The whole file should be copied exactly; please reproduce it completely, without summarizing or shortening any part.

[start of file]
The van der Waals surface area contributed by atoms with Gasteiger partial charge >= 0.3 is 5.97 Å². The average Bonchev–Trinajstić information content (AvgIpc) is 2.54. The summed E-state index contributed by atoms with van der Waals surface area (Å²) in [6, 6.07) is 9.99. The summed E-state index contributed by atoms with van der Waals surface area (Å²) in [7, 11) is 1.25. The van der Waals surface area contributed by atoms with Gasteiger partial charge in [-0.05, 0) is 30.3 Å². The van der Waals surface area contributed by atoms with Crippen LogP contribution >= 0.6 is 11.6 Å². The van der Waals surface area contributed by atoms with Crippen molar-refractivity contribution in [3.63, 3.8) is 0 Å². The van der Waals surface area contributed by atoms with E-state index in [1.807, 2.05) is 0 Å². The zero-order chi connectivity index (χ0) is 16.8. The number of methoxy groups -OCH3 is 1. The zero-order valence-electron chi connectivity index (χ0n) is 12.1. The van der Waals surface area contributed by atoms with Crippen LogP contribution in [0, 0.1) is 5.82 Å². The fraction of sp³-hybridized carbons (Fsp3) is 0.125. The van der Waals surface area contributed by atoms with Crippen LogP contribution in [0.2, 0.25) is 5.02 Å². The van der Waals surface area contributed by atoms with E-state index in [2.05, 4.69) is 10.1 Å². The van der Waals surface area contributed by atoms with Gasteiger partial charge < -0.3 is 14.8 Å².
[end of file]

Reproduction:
The van der Waals surface area contributed by atoms with Gasteiger partial charge >= 0.3 is 5.97 Å². The average Bonchev–Trinajstić information content (AvgIpc) is 2.54. The summed E-state index contributed by atoms with van der Waals surface area (Å²) in [6, 6.07) is 9.99. The summed E-state index contributed by atoms with van der Waals surface area (Å²) in [7, 11) is 1.25. The van der Waals surface area contributed by atoms with Gasteiger partial charge in [-0.05, 0) is 30.3 Å². The van der Waals surface area contributed by atoms with Crippen LogP contribution >= 0.6 is 11.6 Å². The van der Waals surface area contributed by atoms with Crippen molar-refractivity contribution in [3.63, 3.8) is 0 Å². The van der Waals surface area contributed by atoms with E-state index in [1.807, 2.05) is 0 Å². The zero-order chi connectivity index (χ0) is 16.8. The number of methoxy groups -OCH3 is 1. The zero-order valence-electron chi connectivity index (χ0n) is 12.1. The van der Waals surface area contributed by atoms with Crippen LogP contribution in [0, 0.1) is 5.82 Å². The fraction of sp³-hybridized carbons (Fsp3) is 0.125. The van der Waals surface area contributed by atoms with Crippen LogP contribution in [0.2, 0.25) is 5.02 Å². The van der Waals surface area contributed by atoms with E-state index in [2.05, 4.69) is 10.1 Å². The van der Waals surface area contributed by atoms with Gasteiger partial charge < -0.3 is 14.8 Å².